Collections : Basics

A collection is simply an object that groups multiple elements into a single unit. Collections are used to store, retrieve, manipulate, and communicate aggregate data.



Let us see few of the important object class methods and terms, that are important while dealing with collections.


public class TestToString {

public static void main(String[] args) {
TestToString aTestToString=new TestToString();


This will produce an output something like this:

It gives you the class name followed by the @ symbol, followed by the unsigned hexadecimal representation of the object’s hashcode.
Override toString() to have a meaningful meaning of the object.

public class TestToString {
public int value;
public String toString(){
return"This is TestToString with value "+this.value;

public static void main(String[] args) {
TestToString aTestToString=new TestToString();


Now the output: This is TestToString with value 1


Comparing two object references using the == operator evaluates to true only when both references refer to the same object (because == simply looks at the bits in the variable, and they’re either identical or they’re not).
When you really need to know if two references are identical, use ==. But when you need to know if the objects themselves (not the references) are equal, use the equals() method.
The equals() method in class Object uses only the == operator for comparisons, so unless you override equals(), two objects are considered equal only if the two references refer to the same object.

public class Employee {

private int id;

public int getId() {
return id;

public void setId(int id) { = id;

public boolean equals(Object obj) {
if ((obj instanceof Employee) && (((Employee) obj).getId() == {
return true;
} else {
return false;



Our Test class

public class EqualsTest {
public static void main(String[] args) {
Employee aEmployee=new Employee();
Employee bEmployee=new Employee();


This will return true.

equals() and hashCode() are bound together by a joint contract that specifies if two objects are considered equal using the equals() method, then they must have identical hashcode values. So to be truly safe, your rule of thumb should be, if you override equals(), override hashCode() as well.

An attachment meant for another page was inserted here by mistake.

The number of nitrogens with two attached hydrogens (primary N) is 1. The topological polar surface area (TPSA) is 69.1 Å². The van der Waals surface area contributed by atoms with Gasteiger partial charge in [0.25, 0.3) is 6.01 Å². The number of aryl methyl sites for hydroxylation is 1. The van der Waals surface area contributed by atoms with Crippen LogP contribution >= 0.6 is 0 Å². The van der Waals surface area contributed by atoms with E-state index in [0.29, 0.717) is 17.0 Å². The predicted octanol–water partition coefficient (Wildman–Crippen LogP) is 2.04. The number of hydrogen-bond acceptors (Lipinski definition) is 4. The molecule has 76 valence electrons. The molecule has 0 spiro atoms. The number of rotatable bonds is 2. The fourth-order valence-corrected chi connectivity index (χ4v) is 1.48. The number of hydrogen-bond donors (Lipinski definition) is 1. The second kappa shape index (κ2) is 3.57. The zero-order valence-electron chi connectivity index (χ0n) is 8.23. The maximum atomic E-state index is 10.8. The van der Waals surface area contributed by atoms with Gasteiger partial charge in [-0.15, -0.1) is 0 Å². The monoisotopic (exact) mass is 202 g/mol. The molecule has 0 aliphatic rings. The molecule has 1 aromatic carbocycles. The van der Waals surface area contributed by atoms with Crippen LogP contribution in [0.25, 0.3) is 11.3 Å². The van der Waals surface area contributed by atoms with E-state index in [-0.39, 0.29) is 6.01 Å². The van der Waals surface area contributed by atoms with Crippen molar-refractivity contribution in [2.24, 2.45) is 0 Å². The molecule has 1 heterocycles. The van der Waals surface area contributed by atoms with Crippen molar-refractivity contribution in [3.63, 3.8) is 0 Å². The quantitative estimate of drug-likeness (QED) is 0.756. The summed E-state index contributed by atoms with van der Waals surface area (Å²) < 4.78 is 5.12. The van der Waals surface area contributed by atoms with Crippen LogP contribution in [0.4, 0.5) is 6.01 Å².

Hashcodes are typically used to increase the performance of large collections of data. The hashcode value of an object is used by some collection classes . Although you can think of it as kind of an object ID number, it isn’t necessarily unique. Collections such as HashMap and HashSet use the hashcode value of an object to determine how the object should be stored in the collection, and the hashcode is used again to help locate the object in the collection.
In real-life hashing, it’s not uncommon to have more than one entry in a bucket. Hashing retrieval is a two-step process.
1. Find the right bucket (using hashCode())
2. Search the bucket for the right element (using equals() ).

A hashCode() that returns the same value for all instances whether they’re equal or not is still a legal, for eg.

public int hashCode() { return 123; }

This hashCode() method is horribly inefficient, because it makes all objects land in the same bucket, but even so, the object can still be found as the collection cranks through the one and only bucket—using equals().



Not Required (But Allowed)

x.equals(y) == true

x.hashCode() ==


x.hashCode() ==


x.equals(y) == true

x.equals(y) == false

No hashCode()


x.hashCode() !=


x.equals(y) == false

Another important point here is that transient variables should not be used in generating hashcode, reason being when you make an object where transient variable is having some value which is being used for generating hash and we save the object using serialization. Now when we retrieve the object using deserialzation, the transient variable is back to its default value and the hash code changes.

Remember that the equals(), hashCode(), and toString() methods are all public.


When a collection is ordered, it means you can iterate through the collection in a specific (not-random) order. A Hashtable collection is not ordered, you won’t find any order when you iterate through the Hashtable. An ArrayList, however, keeps the order established by the elements’ index position (just like an array).


A sorted collection means that the order in the collection is determined according to some rule or rules, known as the sort order. A sort order has nothing to do with when an object was added to the collection, or when was the last time it was accessed, or what “position” it was added at. Sorting is done based on properties of the objects themselves. You put objects into the collection, and the collection will figure out what order to put them in, based on the sort order.
Most commonly, the sort order used is something called the natural order.For a collection of String objects, then, the natural order is alphabetical. For Integer objects, the natural order is by numeric value—1 before 2, and so on. There is no natural order for TestClass unless or until the TestClass developer provides one, through an interface (Comparable)that defines how instances of a class can be compared to one another (does instance a come before b, or does instance b come before a?). Aside from natural order as specified by the Comparable interface, it’s also possible to define other, different sort orders using another interface: Comparator.